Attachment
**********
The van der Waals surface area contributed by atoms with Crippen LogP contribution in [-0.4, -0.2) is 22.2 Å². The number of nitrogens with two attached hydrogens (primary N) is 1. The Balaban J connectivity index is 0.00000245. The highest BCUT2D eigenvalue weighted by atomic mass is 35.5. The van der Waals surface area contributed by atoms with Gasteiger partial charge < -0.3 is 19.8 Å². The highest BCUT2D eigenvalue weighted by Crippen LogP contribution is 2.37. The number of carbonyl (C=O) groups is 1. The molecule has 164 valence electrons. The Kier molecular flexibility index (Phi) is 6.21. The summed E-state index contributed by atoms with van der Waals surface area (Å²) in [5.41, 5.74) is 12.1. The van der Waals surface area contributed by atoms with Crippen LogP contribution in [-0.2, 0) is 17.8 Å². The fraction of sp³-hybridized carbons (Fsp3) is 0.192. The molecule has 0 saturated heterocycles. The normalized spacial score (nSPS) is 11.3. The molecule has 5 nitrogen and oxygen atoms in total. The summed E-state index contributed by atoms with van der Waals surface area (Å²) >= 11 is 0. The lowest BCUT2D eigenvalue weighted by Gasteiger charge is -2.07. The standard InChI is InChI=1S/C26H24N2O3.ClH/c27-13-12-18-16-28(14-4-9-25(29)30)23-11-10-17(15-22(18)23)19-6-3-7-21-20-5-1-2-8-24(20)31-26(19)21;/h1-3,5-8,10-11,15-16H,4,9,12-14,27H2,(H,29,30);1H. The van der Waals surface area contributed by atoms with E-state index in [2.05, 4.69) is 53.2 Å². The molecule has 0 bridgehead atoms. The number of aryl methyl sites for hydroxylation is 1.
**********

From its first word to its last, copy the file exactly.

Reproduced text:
The van der Waals surface area contributed by atoms with Crippen LogP contribution in [-0.4, -0.2) is 22.2 Å². The number of nitrogens with two attached hydrogens (primary N) is 1. The Balaban J connectivity index is 0.00000245. The highest BCUT2D eigenvalue weighted by atomic mass is 35.5. The van der Waals surface area contributed by atoms with Gasteiger partial charge < -0.3 is 19.8 Å². The highest BCUT2D eigenvalue weighted by Crippen LogP contribution is 2.37. The number of carbonyl (C=O) groups is 1. The molecule has 164 valence electrons. The Kier molecular flexibility index (Phi) is 6.21. The summed E-state index contributed by atoms with van der Waals surface area (Å²) in [5.41, 5.74) is 12.1. The van der Waals surface area contributed by atoms with Crippen LogP contribution in [-0.2, 0) is 17.8 Å². The fraction of sp³-hybridized carbons (Fsp3) is 0.192. The molecule has 0 saturated heterocycles. The normalized spacial score (nSPS) is 11.3. The molecule has 5 nitrogen and oxygen atoms in total. The summed E-state index contributed by atoms with van der Waals surface area (Å²) >= 11 is 0. The lowest BCUT2D eigenvalue weighted by Gasteiger charge is -2.07. The standard InChI is InChI=1S/C26H24N2O3.ClH/c27-13-12-18-16-28(14-4-9-25(29)30)23-11-10-17(15-22(18)23)19-6-3-7-21-20-5-1-2-8-24(20)31-26(19)21;/h1-3,5-8,10-11,15-16H,4,9,12-14,27H2,(H,29,30);1H. The van der Waals surface area contributed by atoms with E-state index in [2.05, 4.69) is 53.2 Å². The molecule has 0 bridgehead atoms. The number of aryl methyl sites for hydroxylation is 1.